Visitors looking to buy vacation and retirement properties are returning to the distinctive 200-mile stretch of Indian Ocean coastline
South Africa’s striking 200-mile stretch of southern coastline called the Garden Route lures visitors with its vast white sandy beaches, rain forests, extraordinary flora and fauna, golf courses and artist communities. Now, after taking a financial beating in recent years, it is also once again attracting home buyers.
A steady optimism is starting to emerge among the purchasers of vacation and retirement homes in the area. South Africans are leading the resurgence, but Britons and Germans—long the strongest foreign buying contingents here—are close behind.
“We are seeing more and more international investors returning and a growing number of inquiries from South African buyers, particularly for upmarket homes,” says Ling Dobson, who markets properties for Pam Golding Properties.
Ms. Dobson focuses on properties in Knysna and PlettenbergBay, the two most popular vacation destinations along the route, which winds between the mountains and the coast of the Indian Ocean, from Heidelberg to StormsRiver.
The company’s sales in Knysna (pronounced NIGHS-na), a town known for its dramatic cliffs overlooking a beautiful lagoon, its water sports and its oysters, totaled $2.7 million in March and April, compared with $1.4 million in the same period last year. Ms. Dobson recently sold a four-bedroom home on the Pezula private golf estate for $2.3 million. The glass-front home is built on one of the sea cliffs at the entrance to the Knysna lagoon; the buyer, a South African, has views of the Indian Ocean.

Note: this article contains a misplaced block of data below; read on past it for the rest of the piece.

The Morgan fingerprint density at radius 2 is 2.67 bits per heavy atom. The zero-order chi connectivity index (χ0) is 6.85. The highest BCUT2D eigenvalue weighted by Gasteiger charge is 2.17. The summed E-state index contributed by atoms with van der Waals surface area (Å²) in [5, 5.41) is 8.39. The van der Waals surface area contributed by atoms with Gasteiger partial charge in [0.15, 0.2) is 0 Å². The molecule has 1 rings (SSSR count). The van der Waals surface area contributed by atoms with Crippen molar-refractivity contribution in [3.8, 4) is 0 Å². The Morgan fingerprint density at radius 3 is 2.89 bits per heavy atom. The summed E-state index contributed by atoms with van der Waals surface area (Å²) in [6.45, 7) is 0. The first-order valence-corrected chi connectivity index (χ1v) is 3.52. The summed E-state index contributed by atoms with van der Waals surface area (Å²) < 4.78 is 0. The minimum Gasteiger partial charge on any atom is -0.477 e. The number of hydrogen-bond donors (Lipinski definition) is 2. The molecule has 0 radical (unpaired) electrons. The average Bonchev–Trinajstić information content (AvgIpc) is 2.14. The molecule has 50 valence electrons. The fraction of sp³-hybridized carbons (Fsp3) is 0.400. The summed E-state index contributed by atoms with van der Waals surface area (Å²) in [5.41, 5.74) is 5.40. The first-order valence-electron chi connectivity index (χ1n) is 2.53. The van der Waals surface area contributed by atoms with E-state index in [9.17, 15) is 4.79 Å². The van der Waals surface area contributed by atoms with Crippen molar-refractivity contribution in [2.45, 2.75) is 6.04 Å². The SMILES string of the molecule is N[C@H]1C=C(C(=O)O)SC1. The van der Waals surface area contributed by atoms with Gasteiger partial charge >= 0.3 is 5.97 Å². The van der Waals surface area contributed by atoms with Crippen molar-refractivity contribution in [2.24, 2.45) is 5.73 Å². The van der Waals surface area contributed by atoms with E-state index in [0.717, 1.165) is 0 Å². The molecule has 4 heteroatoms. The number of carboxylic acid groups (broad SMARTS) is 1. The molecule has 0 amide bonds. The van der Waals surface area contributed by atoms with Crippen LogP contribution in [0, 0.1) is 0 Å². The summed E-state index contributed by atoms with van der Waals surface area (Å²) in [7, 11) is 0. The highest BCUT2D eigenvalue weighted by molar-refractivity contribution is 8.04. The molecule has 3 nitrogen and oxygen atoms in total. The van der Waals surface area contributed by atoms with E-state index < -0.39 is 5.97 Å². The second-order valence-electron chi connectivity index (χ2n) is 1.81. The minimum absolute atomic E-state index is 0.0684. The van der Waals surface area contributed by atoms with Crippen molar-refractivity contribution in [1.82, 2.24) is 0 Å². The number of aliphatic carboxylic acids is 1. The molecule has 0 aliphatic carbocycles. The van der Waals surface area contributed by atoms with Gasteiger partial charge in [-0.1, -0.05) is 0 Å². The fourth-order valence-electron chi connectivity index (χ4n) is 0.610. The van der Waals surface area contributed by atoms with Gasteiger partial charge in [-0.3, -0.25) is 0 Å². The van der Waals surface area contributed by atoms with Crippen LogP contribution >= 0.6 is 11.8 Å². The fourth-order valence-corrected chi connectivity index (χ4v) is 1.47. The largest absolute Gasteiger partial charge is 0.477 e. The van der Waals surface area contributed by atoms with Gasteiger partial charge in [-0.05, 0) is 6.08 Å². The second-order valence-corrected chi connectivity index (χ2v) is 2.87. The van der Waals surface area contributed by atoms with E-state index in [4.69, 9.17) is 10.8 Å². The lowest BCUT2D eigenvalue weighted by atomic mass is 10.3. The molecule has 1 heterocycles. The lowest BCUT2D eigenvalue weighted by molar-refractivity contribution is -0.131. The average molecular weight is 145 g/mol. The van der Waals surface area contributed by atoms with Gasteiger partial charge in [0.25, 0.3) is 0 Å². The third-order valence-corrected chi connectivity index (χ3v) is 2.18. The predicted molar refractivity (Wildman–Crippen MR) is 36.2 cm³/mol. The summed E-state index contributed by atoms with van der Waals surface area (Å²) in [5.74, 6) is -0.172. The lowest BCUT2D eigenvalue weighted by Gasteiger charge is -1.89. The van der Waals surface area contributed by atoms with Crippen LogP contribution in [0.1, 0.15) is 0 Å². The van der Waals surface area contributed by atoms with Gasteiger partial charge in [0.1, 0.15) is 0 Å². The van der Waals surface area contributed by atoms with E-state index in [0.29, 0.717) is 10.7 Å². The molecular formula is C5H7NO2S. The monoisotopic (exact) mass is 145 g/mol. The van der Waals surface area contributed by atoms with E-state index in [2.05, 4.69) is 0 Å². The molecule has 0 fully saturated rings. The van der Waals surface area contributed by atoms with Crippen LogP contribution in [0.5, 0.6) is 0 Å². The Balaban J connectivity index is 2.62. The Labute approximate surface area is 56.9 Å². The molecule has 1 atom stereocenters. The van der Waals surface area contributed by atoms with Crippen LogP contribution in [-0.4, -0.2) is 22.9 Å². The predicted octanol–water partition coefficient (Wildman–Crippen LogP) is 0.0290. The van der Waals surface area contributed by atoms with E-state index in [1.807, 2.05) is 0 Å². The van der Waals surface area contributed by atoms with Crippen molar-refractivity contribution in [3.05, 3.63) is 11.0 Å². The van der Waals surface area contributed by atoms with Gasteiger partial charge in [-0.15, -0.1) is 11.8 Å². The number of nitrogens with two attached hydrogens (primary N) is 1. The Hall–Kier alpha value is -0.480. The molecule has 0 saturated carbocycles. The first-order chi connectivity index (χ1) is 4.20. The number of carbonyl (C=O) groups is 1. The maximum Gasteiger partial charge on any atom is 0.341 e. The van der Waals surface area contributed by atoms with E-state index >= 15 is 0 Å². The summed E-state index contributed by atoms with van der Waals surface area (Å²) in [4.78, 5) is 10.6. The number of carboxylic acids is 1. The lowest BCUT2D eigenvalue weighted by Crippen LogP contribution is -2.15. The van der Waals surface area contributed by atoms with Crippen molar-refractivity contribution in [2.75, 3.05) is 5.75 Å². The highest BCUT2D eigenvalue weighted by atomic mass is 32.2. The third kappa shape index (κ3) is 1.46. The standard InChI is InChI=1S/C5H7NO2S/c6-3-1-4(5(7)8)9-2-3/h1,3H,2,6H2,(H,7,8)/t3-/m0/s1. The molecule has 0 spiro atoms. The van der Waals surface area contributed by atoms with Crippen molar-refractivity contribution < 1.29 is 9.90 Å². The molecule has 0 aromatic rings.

Much of the Garden Route is experiencing the housing-market resurgence—particularly from Sedgefield, a sleepy village in the east that attracts retirees, to the increasingly popular western town of Mossel Bay, a destination for golfers and bargain-house hunters. The recovery along the route, however, is uneven. In Knysna, for example, prices are stuck well below their 2008 peak.
“The period after the 2008 peak has been characterized by slow demand and an oversupply of properties for sale,” says Sotheby’s International Realty’s Peter Mare about the Knysna market.
Foreign investment flooded into South Africa during the postapartheid boom years, when the country was settling into its new democracy. International visitors stayed to buy summer vacation homes and that, coupled with local investment, caused property prices to surge. But the global economic crisis turned the country’s healthy 5.5% growth into a 1.5% contraction in two years, and its path to recovery since 2009 has wavered.
The vacation-property sector still lags behind the country’s primary residential housing market. Average house prices in holiday towns grew 0.9% in 2012, after falling 5.2% the previous year, according to First National Bank’s property barometer. By comparison, prices have grown by about 3.8% in South Africa’s major metropolitan areas over the past two years.